Government employment and the 2001 recession
November 16, 2004
Total government employment grew during the 2001 recession.
Local government gained 33,000 jobs per month during the recession, split equally between the education and noneducation components. Local education is the largest component within government, as shown in the chart, and typically adds a noteworthy number of jobs each year.
During the 2001 recession, State government added 16,000 jobs per month. Education accounted for 90 percent of State employment growth during this period.
Opposing employment trends in Federal Government resulted in flatness in that government component during the 2001 recession. Small employment declines in the U.S. Postal Service offset small gains elsewhere in the Federal sector.
These data are from the Current Employment Statistics program, a monthly survey that provides industry data on employment, hours, and earnings of workers on nonfarm payrolls. To learn more about recent trends in government employment, see "Employment in the public sector: two recessions’ impact on jobs," by Julie Hatch, in the Monthly Labor Review, October 2004.
Bureau of Labor Statistics, U.S. Department of Labor, The Economics Daily, Government employment and the 2001 recession on the Internet at http://www.bls.gov/opub/ted/2004/nov/wk3/art02.htm (visited April 27, 2015).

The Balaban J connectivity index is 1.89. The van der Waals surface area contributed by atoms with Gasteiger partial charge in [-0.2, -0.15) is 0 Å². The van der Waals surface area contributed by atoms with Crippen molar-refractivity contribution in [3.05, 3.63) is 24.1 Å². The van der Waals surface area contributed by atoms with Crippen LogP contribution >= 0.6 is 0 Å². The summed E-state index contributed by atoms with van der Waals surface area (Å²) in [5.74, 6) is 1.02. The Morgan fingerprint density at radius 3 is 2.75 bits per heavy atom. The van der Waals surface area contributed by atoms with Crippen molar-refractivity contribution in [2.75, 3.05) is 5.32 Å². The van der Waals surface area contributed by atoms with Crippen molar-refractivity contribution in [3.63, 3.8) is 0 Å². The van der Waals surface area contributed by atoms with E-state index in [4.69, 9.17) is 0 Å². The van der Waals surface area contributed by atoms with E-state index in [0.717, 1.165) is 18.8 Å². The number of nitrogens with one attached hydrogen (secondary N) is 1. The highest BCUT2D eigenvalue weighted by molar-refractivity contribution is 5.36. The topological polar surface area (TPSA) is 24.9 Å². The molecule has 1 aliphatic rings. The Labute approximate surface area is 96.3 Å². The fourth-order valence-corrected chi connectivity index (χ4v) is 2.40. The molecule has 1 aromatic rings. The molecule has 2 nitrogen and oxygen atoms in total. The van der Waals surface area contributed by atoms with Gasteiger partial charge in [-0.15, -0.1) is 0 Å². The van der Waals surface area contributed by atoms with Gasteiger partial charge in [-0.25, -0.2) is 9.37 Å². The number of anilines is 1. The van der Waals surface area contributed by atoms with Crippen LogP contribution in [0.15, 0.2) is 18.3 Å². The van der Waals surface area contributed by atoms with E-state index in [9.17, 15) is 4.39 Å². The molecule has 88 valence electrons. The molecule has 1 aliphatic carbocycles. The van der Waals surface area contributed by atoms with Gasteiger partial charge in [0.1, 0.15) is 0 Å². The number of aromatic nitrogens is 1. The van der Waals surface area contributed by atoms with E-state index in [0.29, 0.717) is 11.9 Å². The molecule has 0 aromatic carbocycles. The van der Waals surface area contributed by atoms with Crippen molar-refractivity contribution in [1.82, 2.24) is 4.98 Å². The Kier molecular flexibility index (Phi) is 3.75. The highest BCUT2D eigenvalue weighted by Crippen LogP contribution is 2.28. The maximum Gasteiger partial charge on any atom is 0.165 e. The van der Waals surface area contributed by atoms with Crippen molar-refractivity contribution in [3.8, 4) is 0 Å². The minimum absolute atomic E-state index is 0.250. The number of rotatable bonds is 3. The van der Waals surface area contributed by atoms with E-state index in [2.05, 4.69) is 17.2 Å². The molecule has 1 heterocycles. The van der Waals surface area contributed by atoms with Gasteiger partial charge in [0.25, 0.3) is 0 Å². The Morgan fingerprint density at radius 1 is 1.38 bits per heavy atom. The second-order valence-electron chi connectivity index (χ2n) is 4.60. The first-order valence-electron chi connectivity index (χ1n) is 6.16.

Recent editions of Spotlight on Statistics
New estimates of personal taxes in Consumer Expenditure Survey
In 2013, the Consumer Expenditure Survey improved its personal tax data.
Trends in long-term unemployment
Long-term unemployment reached historically high levels following the recession of 2007–2009.
Housing: before, during, and after the Great Recession
looks at consumer expenditures on household items, employment in residential construction, prices for household items, and injuries in occupations involved in building and maintaining our homes.